post #76 of 285

This is hard to answer, because the laws differ so much from state to state. I'm in an alegal" state. I can practice openly, because I do not carry/use restricted items, which one  has to be licensed to use. Other midwives here practice covertly, and lead people to think  midwifery is illegal, just because they carry/use pitocin and other things they are not supposed to be doing unless licensed. I Trust Birth is a natural  occurrence, not a medical event, and when it becomes so, it then belongs in a hospital, where they do have and can relatively safely use medical equipment! Those Restricted items are restricted for a reason, even O2 can have deleterious side effects and have no place at a homebirth, IMHO. However, if I was in an illegal state, I would be very uncomfortable being a midwife. I would probably revert back to being a UC birth educator. If in a legal state, I have seen plenty of restrictions placed on the midwives I wouldn't like to comply with, so I'd probably comply with the laws, most of the time, but encourage UC education if they desired something I couldn't legally do, like VBAC, twins, or breech. I do believe in respect for authority, but I believe in the spirit of the law over the letter of the law. KWIM?

post #77 of 285

I do because without my underground midwife I would not have been able to have my first birth (twins) at home the way I wanted and I'm very glad she took the risk to attend me as a first time mom.

post #78 of 285
Quote:
Originally Posted by greenmama66 View Post

I do because without my underground midwife I would not have been able to have my first birth (twins) at home the way I wanted and I'm very glad she took the risk to attend me as a first time mom.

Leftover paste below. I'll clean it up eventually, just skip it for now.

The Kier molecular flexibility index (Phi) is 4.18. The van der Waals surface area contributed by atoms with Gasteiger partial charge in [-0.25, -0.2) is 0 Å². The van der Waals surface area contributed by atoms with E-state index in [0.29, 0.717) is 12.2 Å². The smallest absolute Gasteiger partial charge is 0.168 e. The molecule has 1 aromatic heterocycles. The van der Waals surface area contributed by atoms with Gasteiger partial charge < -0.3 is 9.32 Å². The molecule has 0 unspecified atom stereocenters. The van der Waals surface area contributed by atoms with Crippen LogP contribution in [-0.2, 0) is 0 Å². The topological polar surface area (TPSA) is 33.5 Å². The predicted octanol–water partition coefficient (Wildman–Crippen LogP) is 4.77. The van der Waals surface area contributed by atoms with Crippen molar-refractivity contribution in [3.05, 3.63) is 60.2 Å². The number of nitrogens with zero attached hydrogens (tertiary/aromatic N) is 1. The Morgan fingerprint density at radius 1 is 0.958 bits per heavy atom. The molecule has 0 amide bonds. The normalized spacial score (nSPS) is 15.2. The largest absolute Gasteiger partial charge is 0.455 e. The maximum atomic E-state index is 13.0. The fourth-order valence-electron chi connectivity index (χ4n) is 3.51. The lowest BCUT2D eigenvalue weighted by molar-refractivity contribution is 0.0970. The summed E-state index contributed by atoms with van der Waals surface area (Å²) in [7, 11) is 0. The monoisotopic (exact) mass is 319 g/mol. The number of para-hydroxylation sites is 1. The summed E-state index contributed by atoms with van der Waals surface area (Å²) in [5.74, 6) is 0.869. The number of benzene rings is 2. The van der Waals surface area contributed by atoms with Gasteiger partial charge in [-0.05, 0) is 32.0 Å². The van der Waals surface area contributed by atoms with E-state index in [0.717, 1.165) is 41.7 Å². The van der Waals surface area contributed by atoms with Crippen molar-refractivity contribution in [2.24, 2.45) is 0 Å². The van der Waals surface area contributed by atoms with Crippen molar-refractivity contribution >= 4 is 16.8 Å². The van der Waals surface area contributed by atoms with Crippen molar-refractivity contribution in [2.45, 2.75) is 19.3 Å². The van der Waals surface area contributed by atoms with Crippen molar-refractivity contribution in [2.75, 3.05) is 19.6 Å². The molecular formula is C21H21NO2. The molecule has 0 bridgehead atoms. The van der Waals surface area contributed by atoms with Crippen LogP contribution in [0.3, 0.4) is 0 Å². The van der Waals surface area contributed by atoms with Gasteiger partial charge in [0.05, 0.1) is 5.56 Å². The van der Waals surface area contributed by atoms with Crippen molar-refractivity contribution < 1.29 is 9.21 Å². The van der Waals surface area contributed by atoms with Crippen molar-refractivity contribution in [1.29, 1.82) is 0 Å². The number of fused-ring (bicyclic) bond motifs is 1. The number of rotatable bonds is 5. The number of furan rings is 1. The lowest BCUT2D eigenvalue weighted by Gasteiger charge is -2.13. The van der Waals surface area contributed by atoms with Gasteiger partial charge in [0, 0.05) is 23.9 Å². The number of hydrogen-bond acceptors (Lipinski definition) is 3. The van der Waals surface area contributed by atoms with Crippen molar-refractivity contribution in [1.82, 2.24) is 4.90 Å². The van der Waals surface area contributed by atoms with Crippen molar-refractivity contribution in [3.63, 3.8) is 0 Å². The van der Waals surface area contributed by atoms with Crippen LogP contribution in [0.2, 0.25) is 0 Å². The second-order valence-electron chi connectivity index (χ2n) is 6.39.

Me too exactly!

post #79 of 285

I just read an article about illegal midwives in Quebec, might be interesting to some of you http://www.montrealgazette.com/health/Illegal+midwives+call/5281552/story.html

post #80 of 285
What an interesting thread!

Personally, I have mixed feelings. I think, for me, my "support" of illegal midwives depends on why they are choosing to practice illegally. I'm a lot more ok with midwives practicing underground in places that won't license them (so that women have options) than with midwives who, for whatever reason, choose not to pursue a license that is legally available to them. Ideally, though, midwifery wouldn't be illegal anywhere. Until that's the case, I'm thankful that there are midwives who are willing to work under the law to provide a "third option" to women (like myself) who live in a place where they can only legally choose a hospital birth or UC.

That said, while I've certainly considered using an underground midwife, it's just not something I personally am comfortable with. I need to know that whoever attends my birth is not only trained and experienced, but willing (and able!) to work with the medical community, should the need arise.